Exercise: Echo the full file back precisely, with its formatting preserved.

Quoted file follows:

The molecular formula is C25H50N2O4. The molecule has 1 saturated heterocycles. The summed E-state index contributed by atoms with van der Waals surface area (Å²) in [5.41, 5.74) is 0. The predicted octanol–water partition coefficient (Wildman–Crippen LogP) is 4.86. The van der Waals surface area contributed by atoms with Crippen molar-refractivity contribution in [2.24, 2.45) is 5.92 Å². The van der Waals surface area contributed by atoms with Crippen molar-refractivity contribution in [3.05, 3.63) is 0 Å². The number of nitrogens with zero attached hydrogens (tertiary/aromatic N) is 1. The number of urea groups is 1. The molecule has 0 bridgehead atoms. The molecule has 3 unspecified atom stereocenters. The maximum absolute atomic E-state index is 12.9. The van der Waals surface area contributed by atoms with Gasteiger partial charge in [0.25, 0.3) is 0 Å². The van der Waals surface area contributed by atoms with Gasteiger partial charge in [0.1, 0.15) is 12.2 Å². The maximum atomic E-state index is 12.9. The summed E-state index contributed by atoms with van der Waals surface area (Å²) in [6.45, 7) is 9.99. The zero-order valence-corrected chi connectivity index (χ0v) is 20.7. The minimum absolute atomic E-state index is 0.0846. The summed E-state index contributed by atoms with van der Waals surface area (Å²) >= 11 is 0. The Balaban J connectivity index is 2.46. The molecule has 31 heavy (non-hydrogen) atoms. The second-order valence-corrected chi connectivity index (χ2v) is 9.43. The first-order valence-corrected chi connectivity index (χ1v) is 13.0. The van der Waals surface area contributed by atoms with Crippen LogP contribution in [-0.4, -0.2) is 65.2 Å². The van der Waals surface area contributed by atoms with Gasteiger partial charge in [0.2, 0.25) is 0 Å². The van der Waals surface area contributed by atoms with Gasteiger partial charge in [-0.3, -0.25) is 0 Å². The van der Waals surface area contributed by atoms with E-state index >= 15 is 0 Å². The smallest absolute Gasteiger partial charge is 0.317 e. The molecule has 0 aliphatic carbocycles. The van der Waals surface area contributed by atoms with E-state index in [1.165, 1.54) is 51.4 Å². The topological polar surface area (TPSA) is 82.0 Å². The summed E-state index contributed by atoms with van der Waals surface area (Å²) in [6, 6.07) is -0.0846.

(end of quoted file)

The molecular formula is C25H50N2O4. The molecule has 1 saturated heterocycles. The summed E-state index contributed by atoms with van der Waals surface area (Å²) in [5.41, 5.74) is 0. The predicted octanol–water partition coefficient (Wildman–Crippen LogP) is 4.86. The van der Waals surface area contributed by atoms with Crippen molar-refractivity contribution in [2.24, 2.45) is 5.92 Å². The van der Waals surface area contributed by atoms with Crippen molar-refractivity contribution in [3.05, 3.63) is 0 Å². The number of nitrogens with zero attached hydrogens (tertiary/aromatic N) is 1. The number of urea groups is 1. The molecule has 0 bridgehead atoms. The molecule has 3 unspecified atom stereocenters. The maximum absolute atomic E-state index is 12.9. The van der Waals surface area contributed by atoms with Gasteiger partial charge in [0.25, 0.3) is 0 Å². The van der Waals surface area contributed by atoms with Gasteiger partial charge in [0.1, 0.15) is 12.2 Å². The maximum atomic E-state index is 12.9. The summed E-state index contributed by atoms with van der Waals surface area (Å²) in [6.45, 7) is 9.99. The zero-order valence-corrected chi connectivity index (χ0v) is 20.7. The minimum absolute atomic E-state index is 0.0846. The summed E-state index contributed by atoms with van der Waals surface area (Å²) >= 11 is 0. The Balaban J connectivity index is 2.46. The molecule has 31 heavy (non-hydrogen) atoms. The second-order valence-corrected chi connectivity index (χ2v) is 9.43. The first-order valence-corrected chi connectivity index (χ1v) is 13.0. The van der Waals surface area contributed by atoms with Crippen LogP contribution in [-0.4, -0.2) is 65.2 Å². The van der Waals surface area contributed by atoms with Gasteiger partial charge in [0.2, 0.25) is 0 Å². The van der Waals surface area contributed by atoms with Gasteiger partial charge in [-0.3, -0.25) is 0 Å². The van der Waals surface area contributed by atoms with E-state index >= 15 is 0 Å². The smallest absolute Gasteiger partial charge is 0.317 e. The molecule has 0 aliphatic carbocycles. The van der Waals surface area contributed by atoms with E-state index in [1.165, 1.54) is 51.4 Å². The topological polar surface area (TPSA) is 82.0 Å². The summed E-state index contributed by atoms with van der Waals surface area (Å²) in [6, 6.07) is -0.0846.